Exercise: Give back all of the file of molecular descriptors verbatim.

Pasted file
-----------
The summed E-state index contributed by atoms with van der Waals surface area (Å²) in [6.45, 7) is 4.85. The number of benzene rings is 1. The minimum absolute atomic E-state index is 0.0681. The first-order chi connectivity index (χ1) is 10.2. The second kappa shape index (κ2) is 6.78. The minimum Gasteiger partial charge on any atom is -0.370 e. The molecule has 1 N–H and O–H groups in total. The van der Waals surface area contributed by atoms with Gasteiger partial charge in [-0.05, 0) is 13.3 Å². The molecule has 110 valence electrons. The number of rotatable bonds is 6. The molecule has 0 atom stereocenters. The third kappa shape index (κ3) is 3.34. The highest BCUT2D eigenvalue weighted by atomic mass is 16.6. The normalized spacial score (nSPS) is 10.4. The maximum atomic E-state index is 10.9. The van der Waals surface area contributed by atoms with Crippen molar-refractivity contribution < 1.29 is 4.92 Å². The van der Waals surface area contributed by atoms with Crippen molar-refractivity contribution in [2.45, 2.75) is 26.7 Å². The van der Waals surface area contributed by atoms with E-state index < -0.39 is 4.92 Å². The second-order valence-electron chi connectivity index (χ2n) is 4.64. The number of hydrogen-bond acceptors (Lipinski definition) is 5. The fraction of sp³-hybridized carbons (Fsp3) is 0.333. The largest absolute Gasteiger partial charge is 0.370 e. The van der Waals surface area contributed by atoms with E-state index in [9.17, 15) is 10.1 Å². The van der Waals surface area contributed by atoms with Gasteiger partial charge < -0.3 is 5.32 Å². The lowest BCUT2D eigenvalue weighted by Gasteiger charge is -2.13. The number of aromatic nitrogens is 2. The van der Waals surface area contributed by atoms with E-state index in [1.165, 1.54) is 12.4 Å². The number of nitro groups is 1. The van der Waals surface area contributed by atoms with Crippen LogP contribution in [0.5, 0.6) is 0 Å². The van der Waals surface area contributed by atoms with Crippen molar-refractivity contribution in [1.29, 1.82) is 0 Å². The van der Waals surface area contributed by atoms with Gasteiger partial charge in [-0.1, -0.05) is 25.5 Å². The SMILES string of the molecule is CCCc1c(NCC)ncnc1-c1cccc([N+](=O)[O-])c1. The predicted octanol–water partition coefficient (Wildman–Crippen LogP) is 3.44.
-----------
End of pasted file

The summed E-state index contributed by atoms with van der Waals surface area (Å²) in [6.45, 7) is 4.85. The number of benzene rings is 1. The minimum absolute atomic E-state index is 0.0681. The first-order chi connectivity index (χ1) is 10.2. The second kappa shape index (κ2) is 6.78. The minimum Gasteiger partial charge on any atom is -0.370 e. The molecule has 1 N–H and O–H groups in total. The van der Waals surface area contributed by atoms with Gasteiger partial charge in [-0.05, 0) is 13.3 Å². The molecule has 110 valence electrons. The number of rotatable bonds is 6. The molecule has 0 atom stereocenters. The third kappa shape index (κ3) is 3.34. The highest BCUT2D eigenvalue weighted by atomic mass is 16.6. The normalized spacial score (nSPS) is 10.4. The maximum atomic E-state index is 10.9. The van der Waals surface area contributed by atoms with Crippen molar-refractivity contribution < 1.29 is 4.92 Å². The van der Waals surface area contributed by atoms with Crippen molar-refractivity contribution in [2.45, 2.75) is 26.7 Å². The van der Waals surface area contributed by atoms with E-state index < -0.39 is 4.92 Å². The second-order valence-electron chi connectivity index (χ2n) is 4.64. The number of hydrogen-bond acceptors (Lipinski definition) is 5. The fraction of sp³-hybridized carbons (Fsp3) is 0.333. The largest absolute Gasteiger partial charge is 0.370 e. The van der Waals surface area contributed by atoms with E-state index in [9.17, 15) is 10.1 Å². The van der Waals surface area contributed by atoms with Gasteiger partial charge < -0.3 is 5.32 Å². The lowest BCUT2D eigenvalue weighted by Gasteiger charge is -2.13. The number of aromatic nitrogens is 2. The van der Waals surface area contributed by atoms with E-state index in [1.165, 1.54) is 12.4 Å². The number of nitro groups is 1. The van der Waals surface area contributed by atoms with Crippen LogP contribution in [0.5, 0.6) is 0 Å². The van der Waals surface area contributed by atoms with Crippen molar-refractivity contribution in [1.29, 1.82) is 0 Å². The van der Waals surface area contributed by atoms with Gasteiger partial charge in [-0.1, -0.05) is 25.5 Å². The SMILES string of the molecule is CCCc1c(NCC)ncnc1-c1cccc([N+](=O)[O-])c1. The predicted octanol–water partition coefficient (Wildman–Crippen LogP) is 3.44.